my ballerina daughter and i are both blessed with “pretty feet” by ballet standards (a.k.a. high arches*) which, while they look nice, have a tendency to break the shank of a pointe shoe fairly quickly. in my youth, back in the olden days, i would “quarter shank” my shoes, a process of shortening the shank to give better support under the heel, and to lessen the chance of the shank snapping in the center.
now, let me tell you, this was not a particularly easy task. first i would pull away the cloth lining inside the shoe to reveal the shank and then partially separate the shank from the shoe. sometimes they would separate easy enough, but other times it was a fight, and frequently pliers or other weapons would be employed. once separated, i would cut off the top quarter of the shank with scissors (also a challenge as the shanks did not wish to be severed) or a knife or a samurai sword or whatever. often there was a nail left in the heel of the shoe which could usually be wrestled out with pliers but occasionally refused to budge. in this case, i would just cover the nail with bits of tape to keep it from stabbing my foot. finally, i would adhere the inner lining back in place with tape or band-aids. (band-aids worked nicely, plus the little gauzy part in the center helped to cushion those stubborn nails that refused to be removed).
~click to enlarge~
now, my ballerina daughter has been on pointe for close to two years and the last time we went pointe shoe shopping the extremely very experienced professional pointe shoe fitting lady recommended a pair of quarter shanked grishkos. quarter shanked. like, they come that way. as in, the shoe company now actually makes them with shorter shanks to save you the trouble of dissecting the shoes and decapitating the shanks by yourself! now, where’s the fun in that?!? just put them on and you’re ready to go? just like that? hmpf. i’m not quite sure how i feel about that. my poor deprived child will never have the deranged pleasure of torturing her pointe shoes before they torture her back. yeah, okay, fine- maybe i’m a little jealous because she gets the easy way out. i mean, how exactly is this fair? plus now they make these high tech gel toe pad things- she hardly even gets blisters. sheesh, it’s like any wimpy kid can go on pointe these days!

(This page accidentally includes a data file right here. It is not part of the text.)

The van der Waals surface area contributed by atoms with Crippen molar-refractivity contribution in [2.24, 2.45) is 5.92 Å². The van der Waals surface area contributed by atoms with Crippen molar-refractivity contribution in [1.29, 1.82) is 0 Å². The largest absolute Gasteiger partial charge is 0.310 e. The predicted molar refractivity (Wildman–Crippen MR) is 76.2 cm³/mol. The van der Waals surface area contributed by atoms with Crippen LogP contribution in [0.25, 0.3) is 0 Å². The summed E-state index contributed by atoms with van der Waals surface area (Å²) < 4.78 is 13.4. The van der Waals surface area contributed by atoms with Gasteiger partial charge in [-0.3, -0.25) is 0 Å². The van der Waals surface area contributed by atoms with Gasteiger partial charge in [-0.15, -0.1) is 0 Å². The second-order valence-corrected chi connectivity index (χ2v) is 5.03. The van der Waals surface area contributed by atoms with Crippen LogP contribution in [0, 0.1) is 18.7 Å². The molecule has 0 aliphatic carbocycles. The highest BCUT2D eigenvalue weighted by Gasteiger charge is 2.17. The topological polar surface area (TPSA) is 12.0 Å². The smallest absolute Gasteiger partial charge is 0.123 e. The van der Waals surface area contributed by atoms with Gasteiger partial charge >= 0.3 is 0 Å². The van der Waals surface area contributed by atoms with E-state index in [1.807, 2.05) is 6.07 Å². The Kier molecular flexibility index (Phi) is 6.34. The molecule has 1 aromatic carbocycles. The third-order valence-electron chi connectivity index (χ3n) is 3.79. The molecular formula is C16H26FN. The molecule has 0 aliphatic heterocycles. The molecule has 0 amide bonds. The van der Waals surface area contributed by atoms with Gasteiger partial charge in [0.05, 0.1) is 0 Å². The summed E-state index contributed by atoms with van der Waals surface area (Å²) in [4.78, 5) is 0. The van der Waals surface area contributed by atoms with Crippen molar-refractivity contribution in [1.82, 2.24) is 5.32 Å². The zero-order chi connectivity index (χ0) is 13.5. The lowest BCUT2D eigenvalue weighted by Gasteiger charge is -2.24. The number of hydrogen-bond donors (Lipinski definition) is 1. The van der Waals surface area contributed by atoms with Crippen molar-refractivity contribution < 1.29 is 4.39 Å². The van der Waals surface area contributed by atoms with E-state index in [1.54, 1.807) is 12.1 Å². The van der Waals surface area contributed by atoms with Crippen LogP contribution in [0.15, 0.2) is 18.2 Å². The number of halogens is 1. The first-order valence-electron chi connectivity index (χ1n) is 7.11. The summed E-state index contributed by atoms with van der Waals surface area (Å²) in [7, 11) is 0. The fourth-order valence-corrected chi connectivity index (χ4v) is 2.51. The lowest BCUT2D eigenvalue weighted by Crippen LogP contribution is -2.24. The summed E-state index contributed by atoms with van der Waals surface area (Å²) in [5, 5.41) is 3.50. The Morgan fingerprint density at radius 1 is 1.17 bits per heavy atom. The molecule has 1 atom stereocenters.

okay, just kidding. pointe work is still extremely challenging and i’m all for technical advances to make a ballet student’s life a little easier : ) and when i watch my ballerina daughter struggle with some of the same things i used to struggle with (hops on pointe!) i almost wish i could make it all easier.
so, today my ballerina came out of class complaining that her shoes are dead. she’s right, they are. so while she may never have to hack up the shanks of her pre-quarter-shanked grishkos, she is about to learn the fine art of painting her shoes with future floor wax and leaving them on the radiator in hopes that they’ll harden up enough to get her through rehearsals this weekend. i suppose that’s worth something.
*(i read once that high arched feet are a sign of aristocracy. it would seem something has gone amiss. because, if this is the case……..where are my castle and my humble servants?)